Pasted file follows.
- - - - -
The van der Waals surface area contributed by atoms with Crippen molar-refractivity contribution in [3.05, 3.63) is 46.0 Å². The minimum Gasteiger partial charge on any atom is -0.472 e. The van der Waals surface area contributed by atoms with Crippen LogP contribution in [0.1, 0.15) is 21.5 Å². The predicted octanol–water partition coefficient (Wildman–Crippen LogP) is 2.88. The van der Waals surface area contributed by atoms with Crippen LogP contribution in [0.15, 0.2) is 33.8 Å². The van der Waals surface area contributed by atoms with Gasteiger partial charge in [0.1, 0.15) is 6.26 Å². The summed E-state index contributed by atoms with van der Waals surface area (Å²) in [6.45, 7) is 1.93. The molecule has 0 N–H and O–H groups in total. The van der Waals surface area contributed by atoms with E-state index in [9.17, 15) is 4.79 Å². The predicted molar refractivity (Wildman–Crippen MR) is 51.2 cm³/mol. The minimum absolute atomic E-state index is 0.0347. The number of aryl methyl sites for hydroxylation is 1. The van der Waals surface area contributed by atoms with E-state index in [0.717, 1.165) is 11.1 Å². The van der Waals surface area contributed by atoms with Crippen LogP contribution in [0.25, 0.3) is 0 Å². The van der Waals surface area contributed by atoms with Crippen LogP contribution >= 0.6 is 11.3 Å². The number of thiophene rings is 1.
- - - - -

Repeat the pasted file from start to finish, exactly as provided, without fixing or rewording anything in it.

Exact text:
The van der Waals surface area contributed by atoms with Crippen molar-refractivity contribution in [3.05, 3.63) is 46.0 Å². The minimum Gasteiger partial charge on any atom is -0.472 e. The van der Waals surface area contributed by atoms with Crippen LogP contribution in [0.1, 0.15) is 21.5 Å². The predicted octanol–water partition coefficient (Wildman–Crippen LogP) is 2.88. The van der Waals surface area contributed by atoms with Crippen LogP contribution in [0.15, 0.2) is 33.8 Å². The van der Waals surface area contributed by atoms with Gasteiger partial charge in [0.1, 0.15) is 6.26 Å². The summed E-state index contributed by atoms with van der Waals surface area (Å²) in [6.45, 7) is 1.93. The molecule has 0 N–H and O–H groups in total. The van der Waals surface area contributed by atoms with E-state index in [9.17, 15) is 4.79 Å². The predicted molar refractivity (Wildman–Crippen MR) is 51.2 cm³/mol. The minimum absolute atomic E-state index is 0.0347. The number of aryl methyl sites for hydroxylation is 1. The van der Waals surface area contributed by atoms with E-state index in [0.717, 1.165) is 11.1 Å². The van der Waals surface area contributed by atoms with Crippen LogP contribution in [0.25, 0.3) is 0 Å². The van der Waals surface area contributed by atoms with Crippen LogP contribution >= 0.6 is 11.3 Å². The number of thiophene rings is 1.